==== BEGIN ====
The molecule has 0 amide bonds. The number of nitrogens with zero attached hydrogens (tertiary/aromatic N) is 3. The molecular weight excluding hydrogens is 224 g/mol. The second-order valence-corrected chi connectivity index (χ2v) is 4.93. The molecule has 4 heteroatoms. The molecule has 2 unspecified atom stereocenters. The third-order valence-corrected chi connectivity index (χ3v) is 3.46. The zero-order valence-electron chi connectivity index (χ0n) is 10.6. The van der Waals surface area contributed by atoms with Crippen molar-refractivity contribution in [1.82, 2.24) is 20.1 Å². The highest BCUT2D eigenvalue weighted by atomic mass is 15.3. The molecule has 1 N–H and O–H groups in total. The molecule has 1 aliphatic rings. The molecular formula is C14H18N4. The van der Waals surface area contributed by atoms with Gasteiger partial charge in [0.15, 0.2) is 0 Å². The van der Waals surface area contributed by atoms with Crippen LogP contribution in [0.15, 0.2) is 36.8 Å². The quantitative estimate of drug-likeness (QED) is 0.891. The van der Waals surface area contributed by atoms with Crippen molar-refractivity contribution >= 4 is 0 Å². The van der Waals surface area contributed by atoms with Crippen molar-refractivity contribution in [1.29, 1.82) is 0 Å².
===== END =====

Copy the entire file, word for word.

The molecule has 0 amide bonds. The number of nitrogens with zero attached hydrogens (tertiary/aromatic N) is 3. The molecular weight excluding hydrogens is 224 g/mol. The second-order valence-corrected chi connectivity index (χ2v) is 4.93. The molecule has 4 heteroatoms. The molecule has 2 unspecified atom stereocenters. The third-order valence-corrected chi connectivity index (χ3v) is 3.46. The zero-order valence-electron chi connectivity index (χ0n) is 10.6. The van der Waals surface area contributed by atoms with Crippen molar-refractivity contribution in [1.82, 2.24) is 20.1 Å². The highest BCUT2D eigenvalue weighted by atomic mass is 15.3. The molecule has 1 N–H and O–H groups in total. The molecule has 1 aliphatic rings. The molecular formula is C14H18N4. The van der Waals surface area contributed by atoms with Gasteiger partial charge in [0.15, 0.2) is 0 Å². The van der Waals surface area contributed by atoms with Crippen LogP contribution in [0.15, 0.2) is 36.8 Å². The quantitative estimate of drug-likeness (QED) is 0.891. The van der Waals surface area contributed by atoms with Crippen molar-refractivity contribution >= 4 is 0 Å². The van der Waals surface area contributed by atoms with Crippen molar-refractivity contribution in [1.29, 1.82) is 0 Å².